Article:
I could have listened to Marbue talk all day, both because of the sheer depth of his knowledge as well as the enthusiasm and passion behind his words. I’m honestly shocked that I managed to remember my initial list of questions with enough time to pose one, but I’m so glad I did. The way Marbue talks about wine is so different from the stereotypical idea of the wine world: stuffy, elitist, traditional, etc. I said as much to him, which prompted one of the fastest and most interesting history lessons of my life to date. I’m going to attempt to recreate it, because it gave me a much better understanding of the US wine world.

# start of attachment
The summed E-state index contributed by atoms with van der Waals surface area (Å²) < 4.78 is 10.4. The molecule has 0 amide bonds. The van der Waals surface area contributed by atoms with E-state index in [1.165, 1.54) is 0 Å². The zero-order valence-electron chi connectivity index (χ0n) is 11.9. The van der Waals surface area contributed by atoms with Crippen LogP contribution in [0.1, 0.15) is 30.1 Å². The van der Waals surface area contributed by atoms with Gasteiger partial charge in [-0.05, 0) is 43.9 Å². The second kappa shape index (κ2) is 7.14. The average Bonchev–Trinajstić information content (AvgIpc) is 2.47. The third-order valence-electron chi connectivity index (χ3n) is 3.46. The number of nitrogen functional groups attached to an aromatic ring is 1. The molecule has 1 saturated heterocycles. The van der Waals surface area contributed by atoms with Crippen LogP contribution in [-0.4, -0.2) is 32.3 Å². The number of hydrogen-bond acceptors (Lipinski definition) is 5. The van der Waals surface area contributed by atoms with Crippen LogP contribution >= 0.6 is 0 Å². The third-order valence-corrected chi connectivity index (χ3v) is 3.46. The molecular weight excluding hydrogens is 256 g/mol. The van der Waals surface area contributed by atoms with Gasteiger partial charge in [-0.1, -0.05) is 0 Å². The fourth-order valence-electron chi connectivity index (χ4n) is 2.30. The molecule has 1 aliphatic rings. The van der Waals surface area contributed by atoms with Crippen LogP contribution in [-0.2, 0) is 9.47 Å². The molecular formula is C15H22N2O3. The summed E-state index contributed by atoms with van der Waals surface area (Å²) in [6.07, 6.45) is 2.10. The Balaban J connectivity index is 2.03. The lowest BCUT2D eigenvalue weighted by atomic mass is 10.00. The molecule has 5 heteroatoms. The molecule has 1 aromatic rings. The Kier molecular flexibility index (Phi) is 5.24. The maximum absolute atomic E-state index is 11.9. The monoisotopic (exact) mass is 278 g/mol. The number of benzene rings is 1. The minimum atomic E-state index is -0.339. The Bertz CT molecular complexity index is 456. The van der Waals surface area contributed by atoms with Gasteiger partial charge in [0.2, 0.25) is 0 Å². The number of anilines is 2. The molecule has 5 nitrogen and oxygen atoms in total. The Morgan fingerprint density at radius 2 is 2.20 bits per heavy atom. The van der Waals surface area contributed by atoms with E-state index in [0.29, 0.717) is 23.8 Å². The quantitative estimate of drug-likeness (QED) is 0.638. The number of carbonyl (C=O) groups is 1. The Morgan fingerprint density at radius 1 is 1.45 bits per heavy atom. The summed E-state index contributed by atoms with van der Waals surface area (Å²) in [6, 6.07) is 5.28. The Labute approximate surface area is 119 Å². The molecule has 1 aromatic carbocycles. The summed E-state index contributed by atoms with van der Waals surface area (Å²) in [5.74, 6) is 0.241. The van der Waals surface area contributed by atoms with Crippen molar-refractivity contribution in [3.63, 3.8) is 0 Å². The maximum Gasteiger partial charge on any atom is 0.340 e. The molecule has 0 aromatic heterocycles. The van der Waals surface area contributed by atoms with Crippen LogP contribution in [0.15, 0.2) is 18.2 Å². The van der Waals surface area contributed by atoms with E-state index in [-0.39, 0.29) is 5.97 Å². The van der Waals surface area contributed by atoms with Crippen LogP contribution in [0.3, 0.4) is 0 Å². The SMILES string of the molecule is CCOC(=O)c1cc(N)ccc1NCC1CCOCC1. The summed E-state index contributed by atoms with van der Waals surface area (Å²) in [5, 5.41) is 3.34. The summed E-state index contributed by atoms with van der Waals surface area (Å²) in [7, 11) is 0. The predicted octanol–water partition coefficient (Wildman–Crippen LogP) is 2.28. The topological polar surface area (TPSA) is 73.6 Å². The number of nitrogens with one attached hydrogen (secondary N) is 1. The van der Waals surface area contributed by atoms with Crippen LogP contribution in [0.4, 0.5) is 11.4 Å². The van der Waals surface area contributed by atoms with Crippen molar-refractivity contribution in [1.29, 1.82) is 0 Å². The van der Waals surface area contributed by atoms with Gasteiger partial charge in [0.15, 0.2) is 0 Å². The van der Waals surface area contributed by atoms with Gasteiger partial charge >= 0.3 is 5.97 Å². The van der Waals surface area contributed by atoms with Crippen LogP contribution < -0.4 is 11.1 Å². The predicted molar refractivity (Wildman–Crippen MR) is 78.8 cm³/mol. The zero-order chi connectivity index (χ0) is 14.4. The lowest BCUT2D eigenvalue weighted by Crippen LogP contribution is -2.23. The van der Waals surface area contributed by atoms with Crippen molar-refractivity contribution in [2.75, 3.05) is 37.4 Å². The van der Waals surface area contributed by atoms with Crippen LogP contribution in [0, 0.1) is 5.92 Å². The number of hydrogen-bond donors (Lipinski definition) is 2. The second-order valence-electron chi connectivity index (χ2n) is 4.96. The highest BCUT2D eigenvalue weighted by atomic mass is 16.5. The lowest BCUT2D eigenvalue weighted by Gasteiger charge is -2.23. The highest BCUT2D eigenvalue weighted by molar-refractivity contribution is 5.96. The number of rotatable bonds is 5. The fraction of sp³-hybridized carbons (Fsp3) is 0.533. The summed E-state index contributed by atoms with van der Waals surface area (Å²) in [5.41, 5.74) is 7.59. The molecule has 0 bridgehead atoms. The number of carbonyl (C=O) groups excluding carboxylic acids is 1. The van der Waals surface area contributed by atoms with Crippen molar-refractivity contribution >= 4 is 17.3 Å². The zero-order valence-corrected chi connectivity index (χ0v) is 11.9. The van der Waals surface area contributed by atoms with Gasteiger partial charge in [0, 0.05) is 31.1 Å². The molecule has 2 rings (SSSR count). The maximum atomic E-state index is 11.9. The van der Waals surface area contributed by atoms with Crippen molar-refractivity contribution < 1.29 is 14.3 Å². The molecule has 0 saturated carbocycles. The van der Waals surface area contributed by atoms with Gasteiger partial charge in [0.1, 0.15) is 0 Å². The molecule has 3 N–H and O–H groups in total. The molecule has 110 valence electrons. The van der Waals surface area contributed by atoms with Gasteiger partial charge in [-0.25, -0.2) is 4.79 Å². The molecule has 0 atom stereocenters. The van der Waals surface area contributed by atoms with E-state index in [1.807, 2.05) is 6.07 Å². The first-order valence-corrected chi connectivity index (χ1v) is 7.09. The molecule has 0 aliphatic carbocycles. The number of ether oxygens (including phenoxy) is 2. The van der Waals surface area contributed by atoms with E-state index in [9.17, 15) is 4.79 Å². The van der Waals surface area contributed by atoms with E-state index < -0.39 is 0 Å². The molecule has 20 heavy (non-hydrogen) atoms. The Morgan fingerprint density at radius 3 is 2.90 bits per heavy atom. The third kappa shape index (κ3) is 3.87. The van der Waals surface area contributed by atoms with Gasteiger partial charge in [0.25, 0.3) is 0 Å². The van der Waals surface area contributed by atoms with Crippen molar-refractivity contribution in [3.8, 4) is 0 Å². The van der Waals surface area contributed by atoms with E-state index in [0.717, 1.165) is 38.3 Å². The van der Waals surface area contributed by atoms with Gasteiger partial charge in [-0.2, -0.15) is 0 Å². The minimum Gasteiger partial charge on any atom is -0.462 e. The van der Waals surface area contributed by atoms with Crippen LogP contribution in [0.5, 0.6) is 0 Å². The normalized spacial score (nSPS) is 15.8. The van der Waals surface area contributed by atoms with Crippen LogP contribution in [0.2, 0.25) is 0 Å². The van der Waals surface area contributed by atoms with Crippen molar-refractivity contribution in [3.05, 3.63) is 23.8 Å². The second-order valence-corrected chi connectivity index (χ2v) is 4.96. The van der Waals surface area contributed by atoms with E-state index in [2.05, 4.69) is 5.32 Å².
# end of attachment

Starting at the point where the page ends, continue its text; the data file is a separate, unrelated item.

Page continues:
Basically, until the 1980s or so, the wine world was dominated by Bordeaux, which was the epitome of “elite” wine. Lest you blame the French entirely for this, I learned that much of the wine from the Bordeaux region was actually cultivated for and enjoyed by the British royalty and elites. I consider myself somewhat of an Anglophile (I recorded both recent royal weddings and watched all, like, four hours of each of them), but that definitely goes a long way towards explaining the “stuffy” image--no one accuses the British monarchy of being trendy. (As recently as 15 years ago, in fact, the United Kingdom was the #1 wine market in the WORLD based on total expenditure.) Bordeaux was the gold standard of wine, and the experts, perhaps most famously Robert Parker (in the US), were educated in that vein. It’s really only been in the last three decades or so that wine in the US has come into its own, and by that I mean not just in terms of production scale, but also in its identity. American wine has taken on a life of its own, leading to dramatically increased competition as well as diversity of both varietals and production methods.